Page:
# Synectics (William J. Gordon)

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## Synectics (William J. Gordon)

• “The joining together of different and apparently irrelevant elements,” or put more simply, “Making the familiar strange.”
• Teach a topic to students.
• Ask students to describe the topic, focusing on descriptive words and critical attributes.
• Teacher identifies an unrelated category to compare to the descriptions in #2. (Think of a sport that reminds you of these words. Explain why you chose that sport.) Students can choose the category, too.
• Students write or express the analogy between the two: The endocrine system is like playing zones in basketball. Each player or gland is responsible for his area of the game.

## 4-Square Synectics

• Brainstorm four objects from a particular category (examples: kitchen appliances, household items, the circus, forests, shopping malls).
• In small groups, brainstorm what part of today’s learning is similar in some way to the objects listed.
• Create four analogies, one for each object.
• Example: How is the human digestive system like each household item: sink, old carpet, microwave, broom
• Example: How is the Pythagorean Theorem like each musical instrument: piano, drum set, electric guitar, trumpet?

## Will ____ become the new ____?

• Samples: Micro-fiber is the new suede.
• Red is the new black.
• Applied to k-12 curriculum:
• What is meant by the statement: “Decimals are the new fractions?”
• Are PDA’s the new paper and pencil?
• Is a Constitutional republic the new representative democracy?
• Is M-Theory the new String Theory?
• Is this character the Atticus Finch of the story?

## Petals Around the Rose

• The name of the game is, “Petals Around the Rose.” The name is very important. For each roll of the game, there is one answer, and I will tell you that answer.

• 6
• 10
• 0

## Petals Around the Rose

• Clues to give students if they struggle:
• All the math you need to solve this problem you learn in kindergarten or before.
• The sequence of the dice patterns has no bearing on the answer.

## Successful Thinkers…

• Concede ignorance when they are ignorant.
• Find out what’s going on.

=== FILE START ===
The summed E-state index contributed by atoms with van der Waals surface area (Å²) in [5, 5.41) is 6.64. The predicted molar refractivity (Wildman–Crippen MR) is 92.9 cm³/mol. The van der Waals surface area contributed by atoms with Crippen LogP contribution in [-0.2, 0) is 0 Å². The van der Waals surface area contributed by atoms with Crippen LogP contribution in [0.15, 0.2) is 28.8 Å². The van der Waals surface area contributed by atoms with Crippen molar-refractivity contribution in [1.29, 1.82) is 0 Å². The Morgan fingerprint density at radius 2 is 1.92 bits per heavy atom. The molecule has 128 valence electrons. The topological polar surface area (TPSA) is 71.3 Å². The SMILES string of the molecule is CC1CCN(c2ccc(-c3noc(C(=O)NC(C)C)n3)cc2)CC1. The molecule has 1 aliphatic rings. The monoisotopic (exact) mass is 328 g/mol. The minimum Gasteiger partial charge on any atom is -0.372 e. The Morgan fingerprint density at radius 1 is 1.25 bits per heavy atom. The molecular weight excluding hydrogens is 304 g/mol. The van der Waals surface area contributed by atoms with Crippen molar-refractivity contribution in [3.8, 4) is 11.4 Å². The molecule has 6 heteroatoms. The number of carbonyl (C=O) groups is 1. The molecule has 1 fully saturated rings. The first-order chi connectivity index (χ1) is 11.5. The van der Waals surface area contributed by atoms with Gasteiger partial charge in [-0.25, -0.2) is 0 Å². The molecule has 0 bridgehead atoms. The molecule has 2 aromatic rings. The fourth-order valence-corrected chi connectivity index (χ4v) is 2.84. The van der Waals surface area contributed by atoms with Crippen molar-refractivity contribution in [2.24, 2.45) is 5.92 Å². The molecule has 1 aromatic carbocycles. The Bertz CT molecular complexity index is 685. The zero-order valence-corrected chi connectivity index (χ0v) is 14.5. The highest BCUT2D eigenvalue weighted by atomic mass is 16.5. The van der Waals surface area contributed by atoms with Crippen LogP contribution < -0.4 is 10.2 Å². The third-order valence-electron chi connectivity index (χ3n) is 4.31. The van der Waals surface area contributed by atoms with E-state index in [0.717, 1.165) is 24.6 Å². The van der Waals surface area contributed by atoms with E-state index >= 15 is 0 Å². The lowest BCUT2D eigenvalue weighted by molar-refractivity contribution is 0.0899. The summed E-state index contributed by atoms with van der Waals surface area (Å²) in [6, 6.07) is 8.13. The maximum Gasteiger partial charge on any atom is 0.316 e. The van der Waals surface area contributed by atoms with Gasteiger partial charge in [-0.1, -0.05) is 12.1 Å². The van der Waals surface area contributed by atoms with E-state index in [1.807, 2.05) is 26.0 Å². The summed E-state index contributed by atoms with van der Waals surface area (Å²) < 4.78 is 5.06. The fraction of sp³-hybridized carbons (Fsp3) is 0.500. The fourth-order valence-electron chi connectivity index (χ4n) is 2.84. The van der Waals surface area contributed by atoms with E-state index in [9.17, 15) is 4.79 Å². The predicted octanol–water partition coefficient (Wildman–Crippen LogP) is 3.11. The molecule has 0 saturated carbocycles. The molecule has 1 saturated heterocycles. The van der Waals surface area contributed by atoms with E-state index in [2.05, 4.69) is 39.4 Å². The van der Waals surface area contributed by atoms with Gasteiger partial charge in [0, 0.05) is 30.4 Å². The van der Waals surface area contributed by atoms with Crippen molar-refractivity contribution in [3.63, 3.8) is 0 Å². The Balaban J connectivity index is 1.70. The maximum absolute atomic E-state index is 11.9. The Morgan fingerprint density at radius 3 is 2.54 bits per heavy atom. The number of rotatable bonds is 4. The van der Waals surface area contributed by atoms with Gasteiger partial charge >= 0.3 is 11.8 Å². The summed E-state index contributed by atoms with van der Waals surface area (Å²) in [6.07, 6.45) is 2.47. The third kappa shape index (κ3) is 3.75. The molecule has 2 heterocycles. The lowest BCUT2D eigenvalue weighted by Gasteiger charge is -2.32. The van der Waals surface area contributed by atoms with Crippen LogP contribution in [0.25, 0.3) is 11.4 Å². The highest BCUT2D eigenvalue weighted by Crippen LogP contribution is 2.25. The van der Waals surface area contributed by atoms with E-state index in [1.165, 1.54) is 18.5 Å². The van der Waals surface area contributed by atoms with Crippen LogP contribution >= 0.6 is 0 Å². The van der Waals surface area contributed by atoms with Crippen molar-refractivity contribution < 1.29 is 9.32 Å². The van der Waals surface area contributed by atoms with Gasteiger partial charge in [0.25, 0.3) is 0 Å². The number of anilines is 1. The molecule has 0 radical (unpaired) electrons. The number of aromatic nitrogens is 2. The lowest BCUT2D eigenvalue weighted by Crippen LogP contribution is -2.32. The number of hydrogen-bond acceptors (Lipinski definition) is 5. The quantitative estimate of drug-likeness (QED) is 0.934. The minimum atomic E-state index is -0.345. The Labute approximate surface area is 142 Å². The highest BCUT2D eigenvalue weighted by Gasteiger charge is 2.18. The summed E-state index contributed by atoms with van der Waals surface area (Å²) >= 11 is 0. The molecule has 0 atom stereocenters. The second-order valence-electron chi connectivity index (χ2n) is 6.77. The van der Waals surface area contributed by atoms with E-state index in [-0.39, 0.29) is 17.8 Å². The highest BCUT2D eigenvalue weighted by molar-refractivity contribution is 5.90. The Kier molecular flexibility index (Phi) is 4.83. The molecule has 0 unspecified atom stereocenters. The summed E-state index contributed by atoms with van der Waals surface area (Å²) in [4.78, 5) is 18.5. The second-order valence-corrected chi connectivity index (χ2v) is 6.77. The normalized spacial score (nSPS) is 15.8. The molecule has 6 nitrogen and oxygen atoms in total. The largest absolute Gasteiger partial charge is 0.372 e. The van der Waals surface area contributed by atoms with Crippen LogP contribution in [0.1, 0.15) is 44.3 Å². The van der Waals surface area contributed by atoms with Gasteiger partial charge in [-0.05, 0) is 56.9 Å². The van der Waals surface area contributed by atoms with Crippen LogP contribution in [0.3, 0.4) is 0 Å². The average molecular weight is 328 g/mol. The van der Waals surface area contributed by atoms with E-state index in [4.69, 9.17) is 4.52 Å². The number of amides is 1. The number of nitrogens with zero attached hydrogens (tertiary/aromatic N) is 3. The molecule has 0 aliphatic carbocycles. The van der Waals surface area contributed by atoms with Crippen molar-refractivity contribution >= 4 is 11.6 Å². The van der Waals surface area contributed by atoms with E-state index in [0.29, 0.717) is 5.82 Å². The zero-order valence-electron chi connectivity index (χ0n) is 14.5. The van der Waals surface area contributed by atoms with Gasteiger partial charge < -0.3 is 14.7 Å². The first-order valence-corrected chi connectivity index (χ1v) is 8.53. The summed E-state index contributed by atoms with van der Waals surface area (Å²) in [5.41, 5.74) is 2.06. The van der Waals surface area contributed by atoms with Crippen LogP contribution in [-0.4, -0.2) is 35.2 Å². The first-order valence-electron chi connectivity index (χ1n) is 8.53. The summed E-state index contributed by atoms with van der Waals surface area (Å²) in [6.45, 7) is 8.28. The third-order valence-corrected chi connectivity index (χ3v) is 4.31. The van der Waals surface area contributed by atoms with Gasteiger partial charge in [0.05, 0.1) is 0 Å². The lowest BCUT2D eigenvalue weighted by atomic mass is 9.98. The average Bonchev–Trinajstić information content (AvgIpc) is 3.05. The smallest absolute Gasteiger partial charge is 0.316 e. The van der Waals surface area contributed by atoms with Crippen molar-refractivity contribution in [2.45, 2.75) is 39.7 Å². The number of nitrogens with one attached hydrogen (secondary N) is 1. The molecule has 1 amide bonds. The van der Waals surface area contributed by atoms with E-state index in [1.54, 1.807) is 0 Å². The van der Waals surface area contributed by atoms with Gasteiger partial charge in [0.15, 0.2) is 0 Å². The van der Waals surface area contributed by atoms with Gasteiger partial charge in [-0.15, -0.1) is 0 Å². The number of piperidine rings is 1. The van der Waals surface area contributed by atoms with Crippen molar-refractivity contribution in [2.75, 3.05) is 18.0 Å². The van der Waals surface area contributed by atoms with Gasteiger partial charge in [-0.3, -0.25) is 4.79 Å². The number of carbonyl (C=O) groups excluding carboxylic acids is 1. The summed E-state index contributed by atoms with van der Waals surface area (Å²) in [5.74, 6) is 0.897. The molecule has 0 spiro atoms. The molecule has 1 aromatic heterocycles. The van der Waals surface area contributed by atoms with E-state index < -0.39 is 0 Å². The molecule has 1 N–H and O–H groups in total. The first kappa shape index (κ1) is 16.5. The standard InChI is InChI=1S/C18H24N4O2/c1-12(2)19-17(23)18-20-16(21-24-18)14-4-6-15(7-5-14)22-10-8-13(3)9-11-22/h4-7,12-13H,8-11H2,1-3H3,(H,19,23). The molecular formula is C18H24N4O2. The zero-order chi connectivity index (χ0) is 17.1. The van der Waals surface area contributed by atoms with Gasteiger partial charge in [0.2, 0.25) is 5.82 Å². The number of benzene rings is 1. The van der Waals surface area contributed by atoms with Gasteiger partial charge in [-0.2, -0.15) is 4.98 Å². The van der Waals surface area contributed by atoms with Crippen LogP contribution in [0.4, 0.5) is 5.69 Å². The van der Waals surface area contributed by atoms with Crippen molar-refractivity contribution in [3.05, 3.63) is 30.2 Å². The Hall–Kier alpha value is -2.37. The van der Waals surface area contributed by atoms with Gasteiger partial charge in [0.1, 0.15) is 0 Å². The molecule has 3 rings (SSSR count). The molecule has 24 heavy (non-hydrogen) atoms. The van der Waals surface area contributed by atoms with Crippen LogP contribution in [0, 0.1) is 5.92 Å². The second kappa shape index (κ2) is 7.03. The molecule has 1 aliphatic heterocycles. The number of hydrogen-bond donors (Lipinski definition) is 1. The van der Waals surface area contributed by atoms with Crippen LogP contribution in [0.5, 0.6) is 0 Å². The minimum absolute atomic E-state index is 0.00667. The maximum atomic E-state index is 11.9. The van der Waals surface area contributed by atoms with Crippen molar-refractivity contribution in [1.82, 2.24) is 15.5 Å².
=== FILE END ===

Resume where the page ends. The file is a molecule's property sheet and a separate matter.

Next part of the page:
• Respect intellectuals and don’t deride them.
• Speak out after doing their homework.
• Examine superstitions.
• Play thinking games and amuse themselves by trying to answer puzzle questions.

## Successful Thinkers…

• Aren’t afraid to change their minds.
• Are aware that their opinions, assumptions, and beliefs are often affected by peer-group pressure.
• Are realistically skeptical – even of leaders.
• Recognize that they have personal prejudices.
• Do not to fall in love with their first answers.
• [from Steve Allen’s book, Dumbth: The Lost Art of Thinking: with 101 Ways to Reason Better and Improve your Mind (Prometheus Books)]

• Four score and seven years ago our fathers brought forth on this continent, a new nation, conceived in Liberty, and dedicated to the proposition that all men are created equal. Now we are engaged in a great civil war, testing whether that nation, or any nation so conceived and so dedicated, can long endure. We are met on a great battle-field of that war. We have come to dedicate a portion of that field, as a final resting place for those who here gave their lives that that nation might live. It is altogether fitting and proper that we should do this. But in a larger sense, we can not dedicate -- we can not consecrate -- we can not hallow -- this ground. The brave men, living and dead, who struggled here, have consecrated it, far above our poor power to add or detract…

• Aoccdrnig to rseerach at an Elingsh uinervtisy, it deosn’t mttaer in what order the ltteers in a word are, the olny iprmoetnt tihnh is that the frist and lsat ltteer is in the rghit pclae. The rset can be a total mses and you can still raed it outhit a porbelm. This is bcuseae we do not raed ervey letetr by itslef, but the word as a wlohe. -- Sousa, p. 62

## Reading Comprehension: 16 All-Time Best Practices

• Create personal background where there is none.
• Set or facilitate reading purpose.
• Prime students’ minds.
• Teach students how to monitor their own comprehension.
• Use frequent and varied summarization techniques.
• Use think-alouds.
• Teach students “fix up” strategies to use when confused.
• Make reading a transformative experience.

## Reading Comprehension: 16 All-Time Best Practices

• Facilitate substantive and personal interaction with text.
• Teach vocabulary for its own sake.
• Ask students to write a lot, particularly as they come to know content
• Teach text structures to students.
• Teach students metaphors and to think metaphorically.
• Teach students how to visualize text.
• Teach reading in context of content studies.
• Teach students how to adjust reading for different purposes and texts.